NOTE: If you need to, repeat this process for your development PC.

Connecting

With both PCs visible on the Network, reopen the Remote Connections dialog window again (using the “Find…” button) and check the Auto-Detected list for the ARM PC. Select it, then follow the steps to connect and pair it.

Potential Issue #4

You’re not able to see the device in the Auto-Detected list, and you’ve hit Refresh button to scan again.

Fix

You can instead use the ARM device’s IP address and select “NONE” for the authentication option. When selecting this route, you’ll be shown a PIN number to pair to Visual Studio.

I haven’t been able to get Universal Authentication to work with manual IP address connection yet, but my follow MVP testers have and their blogs posts may touch on this further.

Congrats, now you’re ready to deploy!

Debugging & Deploying

Before you click F5 (or that shiny green start debugging button) for the first time, let’s review another issue you will encounter that might you might miss. I didn’t see it the first time because I was looking at Visual Studio instead of the device.

Potential Issue #5

When debugging, you do not see any runtime analytics / debugger metrics in Visual Studio Diagnostic Tools window (usually at the top right):

2018-02-25_11-01-15

Fix

Keep an eye on the ARM device for an elevated permissions UAP prompt the first time you deploy. You may only see a TaskBar yellow-flashing icon and not a full screen prompt, click the icon to see the prompt and allow it.

General Tips

You’re going to be quite surprised at how well everything just works, In several cases, I found my apps worked faster on the ARM device than my dev PC!

Tip 1 – Failure to launch

When remote deploy does’t work, look at the Visual Studio build output window. Close to the end of the build output, you’ll probably see a reason why the deploy failed.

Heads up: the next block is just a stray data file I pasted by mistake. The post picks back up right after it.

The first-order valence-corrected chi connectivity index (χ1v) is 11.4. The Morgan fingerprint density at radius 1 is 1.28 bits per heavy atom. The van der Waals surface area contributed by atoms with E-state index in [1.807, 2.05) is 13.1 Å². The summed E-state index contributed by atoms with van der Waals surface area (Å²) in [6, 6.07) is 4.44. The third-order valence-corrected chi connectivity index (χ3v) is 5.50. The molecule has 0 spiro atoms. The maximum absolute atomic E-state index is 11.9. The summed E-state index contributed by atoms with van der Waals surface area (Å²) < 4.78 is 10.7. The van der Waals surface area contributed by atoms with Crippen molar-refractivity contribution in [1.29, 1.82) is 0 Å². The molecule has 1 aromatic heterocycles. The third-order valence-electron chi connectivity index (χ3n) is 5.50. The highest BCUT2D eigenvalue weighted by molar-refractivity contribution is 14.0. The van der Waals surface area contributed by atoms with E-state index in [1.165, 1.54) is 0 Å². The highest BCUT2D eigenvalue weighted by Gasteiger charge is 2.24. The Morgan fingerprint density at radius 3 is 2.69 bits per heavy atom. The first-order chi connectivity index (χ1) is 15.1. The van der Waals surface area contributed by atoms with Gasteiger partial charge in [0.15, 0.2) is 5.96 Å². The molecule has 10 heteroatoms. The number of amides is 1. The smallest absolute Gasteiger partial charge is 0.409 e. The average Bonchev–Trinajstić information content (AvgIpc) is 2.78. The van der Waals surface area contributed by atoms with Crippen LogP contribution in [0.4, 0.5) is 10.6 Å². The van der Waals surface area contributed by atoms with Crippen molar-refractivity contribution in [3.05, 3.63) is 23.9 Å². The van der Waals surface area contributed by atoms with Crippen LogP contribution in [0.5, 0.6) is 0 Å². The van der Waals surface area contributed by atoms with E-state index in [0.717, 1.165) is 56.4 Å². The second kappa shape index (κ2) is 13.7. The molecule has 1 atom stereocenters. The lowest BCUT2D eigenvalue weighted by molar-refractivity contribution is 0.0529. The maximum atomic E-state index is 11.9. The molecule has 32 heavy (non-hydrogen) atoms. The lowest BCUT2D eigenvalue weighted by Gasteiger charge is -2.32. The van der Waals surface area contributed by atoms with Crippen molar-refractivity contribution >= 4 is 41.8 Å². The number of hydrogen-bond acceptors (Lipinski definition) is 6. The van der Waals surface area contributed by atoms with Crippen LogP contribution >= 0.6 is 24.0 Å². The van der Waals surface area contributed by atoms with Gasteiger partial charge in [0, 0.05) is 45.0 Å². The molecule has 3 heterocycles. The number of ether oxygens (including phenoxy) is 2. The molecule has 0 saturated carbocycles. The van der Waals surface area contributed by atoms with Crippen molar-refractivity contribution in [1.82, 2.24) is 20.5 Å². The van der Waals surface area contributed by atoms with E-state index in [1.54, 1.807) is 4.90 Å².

You’ll most likely see one of these errors (click the link to view the respective troubleshooting article):

Issue 2 – Slow first launch

When using an x86 application on Windows 10 on ARM, the first time an app launches it will be a little slower. This is because the x86 to ARM translation will occur the first time, but the result is cached on disk so the future launches are significantly faster.

Also, while waiting for that first launch, don’t try to relaunch it again. Otherwise, you’ll end up opening multiple instances of the app that will further slow things down (it can take 5-30 seconds depending on how much translation needs to be done). I’ve communicated my feedback to Microsoft that there should be some sort of indication that the app is starting up (e.g. a flashing taskbar icon).

Workarounds:

  • If the app is a Store app, provide an ARM package so that it runs natively and doesn’t need emulation.
  • If the app is a win32 app, try using NGEN.

Wrapping Up

This post will be a living document for a little while, I’ll come back and update the post with anything new I find, and continue to share my tips with you. I’ll be sharing my fellow MVP’s posts as they become, see them under the Additional Resources paragraph below.

I hope you enjoy running your x86 apps on an ARM device as much as I have, it’s a wonderful future for mobility and battery life where you don’t have to sacrifice your library of applications because of a CPU’s architecture.

  • Anything I can help with?
  • Are you stuck trying to deploy your app?

Leave a comment below or reach out to me on Twitter here (please remember that I can only answer development-specific questions).

Additional Resources

I will update this list as more posts from my fellow MVPs, and Microsoft documentation, becomes available.

MVP Posts

Microsoft Articles